Guidance to all schools, colleges, departments, and offices across the University interested in digitizing their hard copy (e.g. paper and film) records. Scanned University records are required to be authentic, accurate, complete, and retrievable to ensure all digital images serve as acceptable evidence for any legal, audit, or administrative purposes. Adherence to these guidelines, along with industry best practices, ensures that digitized records will meet the above requirements for the duration of their respective retention periods.
Authenticity – An authentic record can be proven to be what it purports to be, created or sent by the person purported to have created or sent it, and created or sent at the time purported.
Reliability – A reliable record can be trusted as a full and accurate representation of the transactions, activities, or facts to which it attests.
Integrity – A complete and unaltered record is said to possess integrity.
Usability – A usable record can be located, retrieved, presented, and interpreted.
Patricia C. Franks, Records and Information Management, 2nd ed. (London: Facet Publishing, 2018), 60.
- Digitized images with retention periods of 10 years or more - TIFF or PDF/A
- Digitized images with retention periods of less than 10 years - TIFF, PDF, PDF/A
- Minimum resolution of 300 pixels per inch (ppi)
Should be implemented to ensure that scanned materials are accurate and authentic. This is a 100% visual inspection authentication process to verify that each digitized document is a legible and reliable representation of the original record. Any image deemed of unacceptable quality should be rescanned and re-inspected.
Digital images and correlating indexing data must be effectively and efficiently managed over time. All records, regardless of physical format, must be retained until their retention requirements have been met. (New York State Archives, Digital Imaging Guidelines. PDF File. 2019)
Please consult the University Retention Schedule for more information about the University’s records and their approved retention periods.
When digitizing documents, it is important to know that some records can only be scanned for access, not for replacement of paper or film records. In this instance, the original hardcopy materials will remain the official record. Federal and state regulations may mandate that you retain original documents for a specific period of time. Both record copies (original and scanned) must be retained for the duration of their respective retention periods.
Please note that these guidelines provide the minimum standards for digitizing most non-permanent records. Contact University Records Management for guidance prior to scanning any vital records (e.g. contracts/agreements, insurance records, retirement files, permanent business records, etc.). University Records Management can also advise and assist on larger imaging projects.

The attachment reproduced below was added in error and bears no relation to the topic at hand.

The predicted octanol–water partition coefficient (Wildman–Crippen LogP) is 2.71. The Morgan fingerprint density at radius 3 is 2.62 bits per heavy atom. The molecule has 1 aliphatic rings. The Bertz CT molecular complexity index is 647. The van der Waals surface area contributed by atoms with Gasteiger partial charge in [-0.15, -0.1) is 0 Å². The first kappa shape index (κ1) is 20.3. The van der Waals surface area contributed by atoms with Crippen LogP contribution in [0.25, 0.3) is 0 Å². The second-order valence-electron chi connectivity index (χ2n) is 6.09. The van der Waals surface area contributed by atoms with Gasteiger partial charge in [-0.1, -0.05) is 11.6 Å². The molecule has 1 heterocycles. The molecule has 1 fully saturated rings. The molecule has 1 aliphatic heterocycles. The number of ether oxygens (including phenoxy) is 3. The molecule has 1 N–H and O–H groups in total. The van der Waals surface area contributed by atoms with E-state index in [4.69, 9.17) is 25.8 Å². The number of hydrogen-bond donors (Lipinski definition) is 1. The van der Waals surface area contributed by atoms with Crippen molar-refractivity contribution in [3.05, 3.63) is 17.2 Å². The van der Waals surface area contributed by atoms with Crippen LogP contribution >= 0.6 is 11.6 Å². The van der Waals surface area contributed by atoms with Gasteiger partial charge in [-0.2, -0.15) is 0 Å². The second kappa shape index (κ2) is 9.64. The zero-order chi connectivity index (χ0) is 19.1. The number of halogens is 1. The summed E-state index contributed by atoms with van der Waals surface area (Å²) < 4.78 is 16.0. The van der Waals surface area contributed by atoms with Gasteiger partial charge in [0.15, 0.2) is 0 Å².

Active Record A readily accessible record related to current, ongoing, or in-process activities and referred to on a regular basis to respond to day-to-day operational requirements.
Destruction Process of eliminating or deleting a record, beyond any possible reconstruction.
Disposition Range of processes associated with implementing records retention, destruction, or transfer decisions that are documented in disposition authorities or other instruments.
Inactive Record A record no longer needed to conduct current business but preserved until it meets the end of its retention period.
Inventory A container-level (box or folder) listing of materials.
Litigation Hold Temporary suspension of destruction for records that may be relevant for litigation or government investigations.
Nonrecords Information-bearing objects that are excluded from the scope and authority of an organization’s records management program.
Official Copy The copy of a record designated to satisfy an organization’s retention requirements for information that exists in multiple copies; also known as the record copy.
Record An information-bearing object, regardless of physical medium or format, that comes within the scope and authority of an organization’s records management program.
Records Center A specially designed, warehouse-type facility that provides safe, economical, high-density storage for records consulted infrequently but must be retained for legal or operational reasons.
Records Lifecycle The span of time of a record from its creation or receipt, through its useful life, to its final disposition, whether that disposition is destruction or retention as a historical record.
Records Management Field of management responsible for the efficient and systematic control of the creation, receipt, maintenance, use, and disposition of records, including processes for capturing and maintaining evidence of and information about business activities and transactions in the form of records.
Records Retention An aspect of records management work that determines how long records need to be kept.
Records Retention Schedule A list of records series maintained by all or part of an organization together with the period of time that each records series is to be kept.
Records Series A group of logically related records that support a specific business or administrative operation and that are filed, indexed, and/or used together.
Vital Record A record that is fundamental to the functioning of an organization and necessary to the continuance of operations